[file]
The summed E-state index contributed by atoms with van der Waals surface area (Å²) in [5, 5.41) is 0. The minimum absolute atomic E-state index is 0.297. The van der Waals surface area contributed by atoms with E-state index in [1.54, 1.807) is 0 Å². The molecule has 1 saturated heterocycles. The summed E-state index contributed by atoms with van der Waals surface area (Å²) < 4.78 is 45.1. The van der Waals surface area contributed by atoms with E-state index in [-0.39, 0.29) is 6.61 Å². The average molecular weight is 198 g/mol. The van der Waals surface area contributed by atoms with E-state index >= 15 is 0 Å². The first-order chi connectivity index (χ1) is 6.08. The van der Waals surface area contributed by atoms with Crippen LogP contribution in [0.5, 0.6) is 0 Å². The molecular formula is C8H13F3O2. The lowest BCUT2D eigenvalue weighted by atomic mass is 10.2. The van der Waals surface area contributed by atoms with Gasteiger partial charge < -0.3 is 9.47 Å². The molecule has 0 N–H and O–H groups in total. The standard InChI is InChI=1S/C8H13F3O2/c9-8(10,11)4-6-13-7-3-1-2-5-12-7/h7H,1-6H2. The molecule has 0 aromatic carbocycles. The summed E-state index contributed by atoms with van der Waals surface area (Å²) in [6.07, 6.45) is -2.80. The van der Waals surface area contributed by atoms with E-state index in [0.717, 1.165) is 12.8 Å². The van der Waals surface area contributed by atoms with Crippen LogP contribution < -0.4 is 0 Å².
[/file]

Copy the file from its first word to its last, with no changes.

The summed E-state index contributed by atoms with van der Waals surface area (Å²) in [5, 5.41) is 0. The minimum absolute atomic E-state index is 0.297. The van der Waals surface area contributed by atoms with E-state index in [1.54, 1.807) is 0 Å². The molecule has 1 saturated heterocycles. The summed E-state index contributed by atoms with van der Waals surface area (Å²) < 4.78 is 45.1. The van der Waals surface area contributed by atoms with E-state index in [-0.39, 0.29) is 6.61 Å². The average molecular weight is 198 g/mol. The van der Waals surface area contributed by atoms with E-state index >= 15 is 0 Å². The first-order chi connectivity index (χ1) is 6.08. The van der Waals surface area contributed by atoms with Crippen LogP contribution in [0.5, 0.6) is 0 Å². The molecular formula is C8H13F3O2. The lowest BCUT2D eigenvalue weighted by atomic mass is 10.2. The van der Waals surface area contributed by atoms with Gasteiger partial charge < -0.3 is 9.47 Å². The molecule has 0 N–H and O–H groups in total. The standard InChI is InChI=1S/C8H13F3O2/c9-8(10,11)4-6-13-7-3-1-2-5-12-7/h7H,1-6H2. The molecule has 0 aromatic carbocycles. The summed E-state index contributed by atoms with van der Waals surface area (Å²) in [6.07, 6.45) is -2.80. The van der Waals surface area contributed by atoms with E-state index in [0.717, 1.165) is 12.8 Å². The van der Waals surface area contributed by atoms with Crippen LogP contribution < -0.4 is 0 Å².